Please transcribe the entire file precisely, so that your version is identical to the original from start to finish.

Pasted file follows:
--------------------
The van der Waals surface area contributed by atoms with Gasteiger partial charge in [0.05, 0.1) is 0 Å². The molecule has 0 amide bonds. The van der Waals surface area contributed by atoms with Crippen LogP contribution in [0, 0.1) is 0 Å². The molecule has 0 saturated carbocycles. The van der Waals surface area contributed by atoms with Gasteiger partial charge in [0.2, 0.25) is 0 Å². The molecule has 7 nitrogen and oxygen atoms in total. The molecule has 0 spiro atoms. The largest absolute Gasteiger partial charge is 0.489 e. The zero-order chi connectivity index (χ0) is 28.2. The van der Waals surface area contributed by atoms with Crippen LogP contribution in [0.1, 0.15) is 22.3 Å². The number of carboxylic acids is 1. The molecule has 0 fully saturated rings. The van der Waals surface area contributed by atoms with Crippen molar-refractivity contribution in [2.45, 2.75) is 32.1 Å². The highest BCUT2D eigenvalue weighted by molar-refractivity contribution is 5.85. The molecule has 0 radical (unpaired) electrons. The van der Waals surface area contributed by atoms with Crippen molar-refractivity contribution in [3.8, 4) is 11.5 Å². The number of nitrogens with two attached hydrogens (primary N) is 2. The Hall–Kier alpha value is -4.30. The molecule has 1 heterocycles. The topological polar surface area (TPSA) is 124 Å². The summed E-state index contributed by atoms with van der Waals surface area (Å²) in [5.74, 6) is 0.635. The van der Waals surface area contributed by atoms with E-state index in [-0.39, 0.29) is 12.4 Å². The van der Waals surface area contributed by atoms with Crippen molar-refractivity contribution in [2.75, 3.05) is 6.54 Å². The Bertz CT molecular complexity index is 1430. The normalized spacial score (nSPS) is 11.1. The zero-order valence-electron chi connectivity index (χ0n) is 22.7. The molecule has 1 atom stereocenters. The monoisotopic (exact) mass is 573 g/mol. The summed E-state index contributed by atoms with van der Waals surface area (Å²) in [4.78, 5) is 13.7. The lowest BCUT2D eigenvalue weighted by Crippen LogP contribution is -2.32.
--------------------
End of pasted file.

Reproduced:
The van der Waals surface area contributed by atoms with Gasteiger partial charge in [0.05, 0.1) is 0 Å². The molecule has 0 amide bonds. The van der Waals surface area contributed by atoms with Crippen LogP contribution in [0, 0.1) is 0 Å². The molecule has 0 saturated carbocycles. The van der Waals surface area contributed by atoms with Gasteiger partial charge in [0.2, 0.25) is 0 Å². The molecule has 7 nitrogen and oxygen atoms in total. The molecule has 0 spiro atoms. The largest absolute Gasteiger partial charge is 0.489 e. The zero-order chi connectivity index (χ0) is 28.2. The van der Waals surface area contributed by atoms with Crippen LogP contribution in [0.1, 0.15) is 22.3 Å². The number of carboxylic acids is 1. The molecule has 0 fully saturated rings. The van der Waals surface area contributed by atoms with Crippen molar-refractivity contribution in [2.45, 2.75) is 32.1 Å². The highest BCUT2D eigenvalue weighted by molar-refractivity contribution is 5.85. The molecule has 0 radical (unpaired) electrons. The van der Waals surface area contributed by atoms with Crippen molar-refractivity contribution in [3.8, 4) is 11.5 Å². The number of nitrogens with two attached hydrogens (primary N) is 2. The Hall–Kier alpha value is -4.30. The molecule has 1 heterocycles. The topological polar surface area (TPSA) is 124 Å². The summed E-state index contributed by atoms with van der Waals surface area (Å²) in [5.74, 6) is 0.635. The van der Waals surface area contributed by atoms with E-state index in [-0.39, 0.29) is 12.4 Å². The van der Waals surface area contributed by atoms with Crippen molar-refractivity contribution in [2.75, 3.05) is 6.54 Å². The Bertz CT molecular complexity index is 1430. The normalized spacial score (nSPS) is 11.1. The zero-order valence-electron chi connectivity index (χ0n) is 22.7. The molecule has 1 atom stereocenters. The monoisotopic (exact) mass is 573 g/mol. The summed E-state index contributed by atoms with van der Waals surface area (Å²) in [4.78, 5) is 13.7. The lowest BCUT2D eigenvalue weighted by Crippen LogP contribution is -2.32.